At the top of the range is a 2.0 Sport model, the result of keenness to attract younger drivers to the car.
In a market currently dominated by the stylish Citroen Xsara Picasso, the original mini-MPV the Renault Scenic, and the versatile seven-seat Vauxhall Zafira, Mazda would appear to be up against it.
But sales targets for 2002 are modest at 2,300 (the company expects to have sold 1,700 Premacy models in the UK by the end of 2001), although Mazda expects to exceed the target, believing that merely reaching them would be a failure. It will be backed by a major TV advertising campaign for the brand starting in January.
Despite a growing diesel market in the UK, the company expects 13 per cent of Premacy models sold next year to be the 99bhp 2.0 TD. Recognising the trend spurred on by an appetite for keeping company car tax bills to a minimum, the figure is ahead of this year's 9 per cent diesel mix for the Premacy.
Mazda UK managing director James Muir said: 'We haven't got any diesel credentials, and won't have any until our new common rail diesel engine is launched in the MPV and Mazda 6. These engines will also comply with Euro IV emissions criteria.'
Good news for company car drivers in future, and we hope it will be worth the wait.
Mazda has a tough task ahead of it in 2002. While much of 2001 was spent managing the transition from its original UK distributor Mazda Cars, run by MCL, to Mazda Motors UK - a division of Mazda's European operation - the brand and the dealers suffered.
But from August 1, dealer margins were increased and prices were cut to jump-start sales of existing stock - most of which was compliant with Euro II emissions legislation and would have been worthless after December 31. Muir said: 'The acquisition of Mazda's UK division gives Mazda Motors Europe control over 65 per cent of our European output, and by the end of this year it will have control over 85 per cent of our European markets.
'The UK was a major and significant development in that process. We are going from being a German-centric organisation to one of national sales companies. It is our intention that the UK becomes Mazda's biggest market in terms of profitability.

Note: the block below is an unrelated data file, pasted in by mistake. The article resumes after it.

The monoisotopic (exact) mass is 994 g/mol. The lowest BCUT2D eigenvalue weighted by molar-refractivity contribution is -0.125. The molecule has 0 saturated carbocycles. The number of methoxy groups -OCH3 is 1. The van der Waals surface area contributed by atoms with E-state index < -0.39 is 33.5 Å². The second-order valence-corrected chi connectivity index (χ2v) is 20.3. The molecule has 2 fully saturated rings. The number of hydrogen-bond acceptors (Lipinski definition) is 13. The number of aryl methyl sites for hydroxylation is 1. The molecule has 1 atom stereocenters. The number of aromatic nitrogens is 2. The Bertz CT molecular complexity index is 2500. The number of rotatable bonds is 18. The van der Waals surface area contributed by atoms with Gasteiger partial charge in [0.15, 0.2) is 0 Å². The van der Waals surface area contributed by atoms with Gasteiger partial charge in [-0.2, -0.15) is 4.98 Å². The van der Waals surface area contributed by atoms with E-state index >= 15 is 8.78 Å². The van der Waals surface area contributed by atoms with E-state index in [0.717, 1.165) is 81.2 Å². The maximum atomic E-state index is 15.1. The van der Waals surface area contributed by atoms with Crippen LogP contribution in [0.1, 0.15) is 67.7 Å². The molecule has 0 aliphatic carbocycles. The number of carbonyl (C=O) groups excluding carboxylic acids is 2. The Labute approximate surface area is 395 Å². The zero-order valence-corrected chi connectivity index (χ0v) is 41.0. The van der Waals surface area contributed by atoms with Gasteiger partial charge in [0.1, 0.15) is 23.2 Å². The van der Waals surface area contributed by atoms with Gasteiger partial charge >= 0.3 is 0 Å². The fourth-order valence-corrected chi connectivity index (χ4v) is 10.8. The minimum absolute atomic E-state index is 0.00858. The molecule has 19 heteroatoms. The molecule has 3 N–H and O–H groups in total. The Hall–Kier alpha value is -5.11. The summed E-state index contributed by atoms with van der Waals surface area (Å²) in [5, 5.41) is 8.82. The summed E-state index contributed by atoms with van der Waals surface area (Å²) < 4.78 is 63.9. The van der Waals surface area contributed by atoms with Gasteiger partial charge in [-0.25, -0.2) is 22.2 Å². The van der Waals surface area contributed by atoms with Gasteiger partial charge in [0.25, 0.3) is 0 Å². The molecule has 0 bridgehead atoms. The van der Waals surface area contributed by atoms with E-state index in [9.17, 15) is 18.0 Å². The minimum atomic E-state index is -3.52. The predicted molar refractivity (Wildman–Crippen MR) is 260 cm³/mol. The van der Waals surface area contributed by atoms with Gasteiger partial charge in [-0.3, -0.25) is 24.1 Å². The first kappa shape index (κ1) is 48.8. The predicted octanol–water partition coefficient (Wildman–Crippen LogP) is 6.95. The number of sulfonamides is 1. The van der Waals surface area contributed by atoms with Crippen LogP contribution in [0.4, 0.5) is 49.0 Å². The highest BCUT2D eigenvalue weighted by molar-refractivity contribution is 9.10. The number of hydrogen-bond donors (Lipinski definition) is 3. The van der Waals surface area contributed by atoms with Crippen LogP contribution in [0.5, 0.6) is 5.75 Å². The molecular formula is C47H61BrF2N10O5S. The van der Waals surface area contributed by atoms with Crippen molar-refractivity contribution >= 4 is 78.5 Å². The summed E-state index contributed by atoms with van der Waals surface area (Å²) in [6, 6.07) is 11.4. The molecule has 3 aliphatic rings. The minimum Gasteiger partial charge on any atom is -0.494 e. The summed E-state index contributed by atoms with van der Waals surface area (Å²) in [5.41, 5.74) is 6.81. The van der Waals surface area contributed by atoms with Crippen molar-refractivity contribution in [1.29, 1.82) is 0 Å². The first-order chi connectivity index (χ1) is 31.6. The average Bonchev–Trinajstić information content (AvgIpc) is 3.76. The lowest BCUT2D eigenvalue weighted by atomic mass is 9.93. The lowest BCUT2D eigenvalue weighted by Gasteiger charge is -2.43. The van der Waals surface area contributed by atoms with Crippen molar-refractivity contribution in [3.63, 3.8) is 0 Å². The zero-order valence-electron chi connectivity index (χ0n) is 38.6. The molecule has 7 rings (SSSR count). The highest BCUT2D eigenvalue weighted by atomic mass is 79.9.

'We have transferred employees across to our new company, but we are also in the process of recruiting people from outside. It has been a difficult period for Mazda and for our dealers.
'We have heard people say that Mazda has lost its way in terms of products. My job is to get Mazda back on an even keel and we are bringing forward new products.'
There appear to be few changes in the 2002 Premacy compared with the original, although headlamp units have clear lenses, the rear light clusters are funkier and top models gain saucy alloy wheels while the Sport wears a body kit. The existing 1.8-litre petrol engine and 2.0 turbodiesel continue, and are joined by a 2.0-litre petrol version.
Equipment levels are high with four airbags, ABS and air conditioning across the range and prices targeted at the Renault Scenic. The Premacy has a roomy interior, helped by its high roofline, with individual rear seats. Top models gain aircraft-style trays in the back of the front seats, while luggage space is generous.
Its high driving position and large glass area give an excellent view and the quality of materials and build are excellent.
The 2.0 turbodiesel, while providing ample torque for lazy fourth-gear overtaking, is particularly noisy at low speeds, although it settles down over about 40mph.
While the standard Premacy handles tidily - it's just about as sharp as any other car in its class - the tweaked suspension of the Sport model makes the car more agile and responsive.
Despite its overall competence, there is nothing to make you 'want' the Premacy over its excellent rivals. But it is good to drive - apart from the diesel cacophony - and well built and practical.